AK: My father was an instructor at Csikvánd, the village where I was born, not very far from Kőszeg. In this village, they didn’t even have a headmaster, and the students had to go to school in the neighboring village in a bus. It didn’t even have a train station either. Yes, he was very strict. We were happy when he was at the front, it was a lot better [laughing]. Yes, we can say that the twins sent him to the front. It is totally deliberate.

RB: How do you live today in Switzerland?

AK: I earn enough . . . I don’t work anymore.

RB: Yes, I am sure, Madame, but I don’t want to talk about your finances. I wanted to talk about your actual life, your relationship with the Swiss people.

AK: I have some friends, I go out very little, I watch lots of television, read the newspaper, a few books too. I make visits to my children, and they visit me. They have little children.

RB: If I can play the “desert island” game with you for a moment, which of your books, supposing that you could only take one, would you take with you to a desert island?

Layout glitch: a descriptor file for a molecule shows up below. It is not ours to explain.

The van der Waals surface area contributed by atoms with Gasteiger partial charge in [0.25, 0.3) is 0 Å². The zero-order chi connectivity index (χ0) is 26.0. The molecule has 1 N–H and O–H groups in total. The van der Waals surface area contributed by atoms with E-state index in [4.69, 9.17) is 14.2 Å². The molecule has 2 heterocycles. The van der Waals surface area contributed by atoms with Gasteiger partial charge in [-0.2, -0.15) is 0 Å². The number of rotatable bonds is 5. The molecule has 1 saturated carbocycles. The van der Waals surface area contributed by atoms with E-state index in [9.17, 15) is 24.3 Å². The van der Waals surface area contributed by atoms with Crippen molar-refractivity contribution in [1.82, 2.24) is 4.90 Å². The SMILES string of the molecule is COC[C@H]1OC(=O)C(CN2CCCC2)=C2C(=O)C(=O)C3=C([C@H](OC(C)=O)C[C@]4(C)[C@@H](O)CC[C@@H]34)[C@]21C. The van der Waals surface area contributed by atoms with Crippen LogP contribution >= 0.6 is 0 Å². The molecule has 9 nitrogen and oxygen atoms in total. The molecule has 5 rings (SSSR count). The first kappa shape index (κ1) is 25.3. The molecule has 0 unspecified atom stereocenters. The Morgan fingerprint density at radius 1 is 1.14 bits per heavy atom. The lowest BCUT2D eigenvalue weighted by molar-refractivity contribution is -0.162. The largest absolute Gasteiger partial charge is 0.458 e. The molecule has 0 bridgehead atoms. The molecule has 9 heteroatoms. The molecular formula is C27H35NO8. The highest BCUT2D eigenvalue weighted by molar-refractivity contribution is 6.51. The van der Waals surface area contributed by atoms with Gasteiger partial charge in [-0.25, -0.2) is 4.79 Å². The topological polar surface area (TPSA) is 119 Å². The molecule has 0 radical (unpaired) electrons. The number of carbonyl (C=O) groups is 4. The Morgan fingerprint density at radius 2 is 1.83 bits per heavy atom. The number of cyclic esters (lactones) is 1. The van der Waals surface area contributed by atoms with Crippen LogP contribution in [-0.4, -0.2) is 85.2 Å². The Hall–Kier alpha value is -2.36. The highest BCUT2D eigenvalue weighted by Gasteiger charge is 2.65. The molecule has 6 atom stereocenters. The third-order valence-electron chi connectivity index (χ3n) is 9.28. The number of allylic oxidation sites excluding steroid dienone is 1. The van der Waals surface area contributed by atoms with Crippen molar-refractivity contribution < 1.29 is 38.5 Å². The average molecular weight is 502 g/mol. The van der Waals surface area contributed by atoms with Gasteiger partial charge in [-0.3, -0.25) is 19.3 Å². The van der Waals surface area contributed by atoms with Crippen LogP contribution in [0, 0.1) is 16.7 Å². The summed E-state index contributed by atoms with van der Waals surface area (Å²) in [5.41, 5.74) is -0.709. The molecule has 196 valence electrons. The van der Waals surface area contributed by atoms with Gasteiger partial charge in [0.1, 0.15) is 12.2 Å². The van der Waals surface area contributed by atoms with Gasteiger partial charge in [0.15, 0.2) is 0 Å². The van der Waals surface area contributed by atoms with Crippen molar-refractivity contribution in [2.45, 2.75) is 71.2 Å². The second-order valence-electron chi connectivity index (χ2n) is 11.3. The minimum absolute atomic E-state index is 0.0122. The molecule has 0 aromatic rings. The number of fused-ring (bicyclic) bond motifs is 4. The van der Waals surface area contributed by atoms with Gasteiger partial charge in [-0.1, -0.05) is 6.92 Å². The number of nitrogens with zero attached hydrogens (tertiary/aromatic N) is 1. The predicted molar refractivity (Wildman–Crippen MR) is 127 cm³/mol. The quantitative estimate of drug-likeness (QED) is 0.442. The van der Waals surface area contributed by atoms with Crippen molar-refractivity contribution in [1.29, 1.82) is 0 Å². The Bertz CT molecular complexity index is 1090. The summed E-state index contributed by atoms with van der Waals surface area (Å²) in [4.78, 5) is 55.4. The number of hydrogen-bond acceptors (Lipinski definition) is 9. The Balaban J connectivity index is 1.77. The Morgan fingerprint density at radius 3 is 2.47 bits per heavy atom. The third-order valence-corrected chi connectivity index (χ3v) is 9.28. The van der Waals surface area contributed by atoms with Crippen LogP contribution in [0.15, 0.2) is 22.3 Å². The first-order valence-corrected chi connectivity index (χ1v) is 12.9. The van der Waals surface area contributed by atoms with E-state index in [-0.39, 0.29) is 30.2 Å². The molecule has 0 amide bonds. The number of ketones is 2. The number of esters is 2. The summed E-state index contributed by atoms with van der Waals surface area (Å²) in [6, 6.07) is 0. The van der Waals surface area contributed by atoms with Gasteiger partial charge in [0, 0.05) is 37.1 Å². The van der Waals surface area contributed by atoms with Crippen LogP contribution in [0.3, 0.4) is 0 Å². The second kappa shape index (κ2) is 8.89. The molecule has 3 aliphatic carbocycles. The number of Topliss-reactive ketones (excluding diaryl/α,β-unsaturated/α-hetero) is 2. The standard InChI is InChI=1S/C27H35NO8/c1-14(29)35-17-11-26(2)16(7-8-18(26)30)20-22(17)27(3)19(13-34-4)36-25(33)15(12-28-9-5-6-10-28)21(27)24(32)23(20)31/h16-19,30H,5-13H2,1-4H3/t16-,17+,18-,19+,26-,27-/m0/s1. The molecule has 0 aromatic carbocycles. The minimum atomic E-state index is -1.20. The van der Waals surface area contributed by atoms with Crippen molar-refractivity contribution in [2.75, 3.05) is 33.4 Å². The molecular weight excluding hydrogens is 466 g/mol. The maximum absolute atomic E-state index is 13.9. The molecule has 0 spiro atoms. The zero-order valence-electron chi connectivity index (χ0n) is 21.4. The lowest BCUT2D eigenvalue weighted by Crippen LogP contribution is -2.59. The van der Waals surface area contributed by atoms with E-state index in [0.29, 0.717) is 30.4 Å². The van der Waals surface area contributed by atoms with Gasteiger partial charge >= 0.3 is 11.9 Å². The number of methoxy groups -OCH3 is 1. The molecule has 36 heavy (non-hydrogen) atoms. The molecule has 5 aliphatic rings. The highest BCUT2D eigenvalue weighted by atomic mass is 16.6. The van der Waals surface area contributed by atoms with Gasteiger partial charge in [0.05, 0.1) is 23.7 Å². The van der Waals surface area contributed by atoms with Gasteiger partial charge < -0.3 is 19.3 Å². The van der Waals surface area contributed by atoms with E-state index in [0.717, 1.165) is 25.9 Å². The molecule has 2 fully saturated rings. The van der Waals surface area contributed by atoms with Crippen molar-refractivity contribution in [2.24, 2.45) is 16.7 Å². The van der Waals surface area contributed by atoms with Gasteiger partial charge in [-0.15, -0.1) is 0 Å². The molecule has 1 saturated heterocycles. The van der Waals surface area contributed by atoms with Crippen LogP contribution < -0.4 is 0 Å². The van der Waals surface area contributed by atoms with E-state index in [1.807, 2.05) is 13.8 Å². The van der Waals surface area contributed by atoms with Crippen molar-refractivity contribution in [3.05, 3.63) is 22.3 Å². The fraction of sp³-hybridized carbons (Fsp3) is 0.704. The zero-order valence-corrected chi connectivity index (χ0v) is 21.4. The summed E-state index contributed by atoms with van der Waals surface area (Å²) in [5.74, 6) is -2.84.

AK: The Proof.

Ágota Kristóf

Ágota Kristóf

RB: Would you like to undertake such a trip?

AK: No, not at all. I hate traveling. I traveled a lot because of my books, but now I don’t want to. They invited me to Moscow, Leningrad, Belgrade as well [laughing]. I didn’t accept.

RB: What is the part of your actual life you regret the most and which part do you look back on with the most nostalgia?

AK: My children and my books.

RB: On the other hand, what is the part which you would forget with the most pleasure?

AK: Leaving. And marriage too.

RB: What are you working on at the moment?

AK: Nothing. I write very little.

 

Translated from the French by Will Heyward

 

* In The Notebook, Grandmother is knocked unconscious with the butt of a rifle by a soldier after “accidentally” dropping her apron which is filled with apples as a deportation of Jewish villagers is passing her house. Grandmother says, “But all the same there were some who were able to eat my apples!”